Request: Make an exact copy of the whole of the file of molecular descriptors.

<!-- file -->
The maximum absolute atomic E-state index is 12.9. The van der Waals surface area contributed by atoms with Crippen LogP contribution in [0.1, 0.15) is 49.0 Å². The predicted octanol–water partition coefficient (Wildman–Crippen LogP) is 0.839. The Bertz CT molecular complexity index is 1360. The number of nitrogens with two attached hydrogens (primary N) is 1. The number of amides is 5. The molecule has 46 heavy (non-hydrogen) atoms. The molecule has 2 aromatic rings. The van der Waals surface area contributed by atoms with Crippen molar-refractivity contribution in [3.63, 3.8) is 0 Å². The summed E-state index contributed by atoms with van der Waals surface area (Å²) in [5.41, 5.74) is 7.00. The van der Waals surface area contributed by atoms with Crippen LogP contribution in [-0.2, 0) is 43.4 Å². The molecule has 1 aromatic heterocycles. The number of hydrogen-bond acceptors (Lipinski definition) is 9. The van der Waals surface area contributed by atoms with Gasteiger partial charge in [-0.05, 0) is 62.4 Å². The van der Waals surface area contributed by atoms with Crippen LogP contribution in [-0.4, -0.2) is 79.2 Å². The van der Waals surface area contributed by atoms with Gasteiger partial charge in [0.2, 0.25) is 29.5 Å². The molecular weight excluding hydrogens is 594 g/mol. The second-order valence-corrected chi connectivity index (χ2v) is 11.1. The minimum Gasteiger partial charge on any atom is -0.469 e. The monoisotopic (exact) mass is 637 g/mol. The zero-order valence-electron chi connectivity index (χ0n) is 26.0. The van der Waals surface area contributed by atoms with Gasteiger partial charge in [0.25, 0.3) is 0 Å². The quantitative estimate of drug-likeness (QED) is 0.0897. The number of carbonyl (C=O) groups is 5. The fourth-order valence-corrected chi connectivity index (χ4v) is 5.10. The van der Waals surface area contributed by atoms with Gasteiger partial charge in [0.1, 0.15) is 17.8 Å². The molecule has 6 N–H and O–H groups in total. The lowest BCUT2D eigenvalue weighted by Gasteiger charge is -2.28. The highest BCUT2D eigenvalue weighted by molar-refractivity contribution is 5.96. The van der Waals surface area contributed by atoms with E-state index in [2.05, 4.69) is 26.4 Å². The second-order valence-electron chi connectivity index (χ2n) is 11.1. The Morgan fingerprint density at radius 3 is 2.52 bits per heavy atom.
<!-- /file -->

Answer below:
The maximum absolute atomic E-state index is 12.9. The van der Waals surface area contributed by atoms with Crippen LogP contribution in [0.1, 0.15) is 49.0 Å². The predicted octanol–water partition coefficient (Wildman–Crippen LogP) is 0.839. The Bertz CT molecular complexity index is 1360. The number of nitrogens with two attached hydrogens (primary N) is 1. The number of amides is 5. The molecule has 46 heavy (non-hydrogen) atoms. The molecule has 2 aromatic rings. The van der Waals surface area contributed by atoms with Crippen molar-refractivity contribution in [3.63, 3.8) is 0 Å². The summed E-state index contributed by atoms with van der Waals surface area (Å²) in [5.41, 5.74) is 7.00. The van der Waals surface area contributed by atoms with Crippen LogP contribution in [-0.2, 0) is 43.4 Å². The molecule has 1 aromatic heterocycles. The number of hydrogen-bond acceptors (Lipinski definition) is 9. The van der Waals surface area contributed by atoms with Gasteiger partial charge in [-0.05, 0) is 62.4 Å². The van der Waals surface area contributed by atoms with Crippen LogP contribution in [-0.4, -0.2) is 79.2 Å². The van der Waals surface area contributed by atoms with Gasteiger partial charge in [0.2, 0.25) is 29.5 Å². The molecular weight excluding hydrogens is 594 g/mol. The second-order valence-corrected chi connectivity index (χ2v) is 11.1. The minimum Gasteiger partial charge on any atom is -0.469 e. The monoisotopic (exact) mass is 637 g/mol. The zero-order valence-electron chi connectivity index (χ0n) is 26.0. The van der Waals surface area contributed by atoms with Gasteiger partial charge in [0.25, 0.3) is 0 Å². The quantitative estimate of drug-likeness (QED) is 0.0897. The number of carbonyl (C=O) groups is 5. The fourth-order valence-corrected chi connectivity index (χ4v) is 5.10. The van der Waals surface area contributed by atoms with Gasteiger partial charge in [0.1, 0.15) is 17.8 Å². The molecule has 6 N–H and O–H groups in total. The lowest BCUT2D eigenvalue weighted by Gasteiger charge is -2.28. The highest BCUT2D eigenvalue weighted by molar-refractivity contribution is 5.96. The van der Waals surface area contributed by atoms with E-state index in [2.05, 4.69) is 26.4 Å². The second-order valence-electron chi connectivity index (χ2n) is 11.1. The Morgan fingerprint density at radius 3 is 2.52 bits per heavy atom.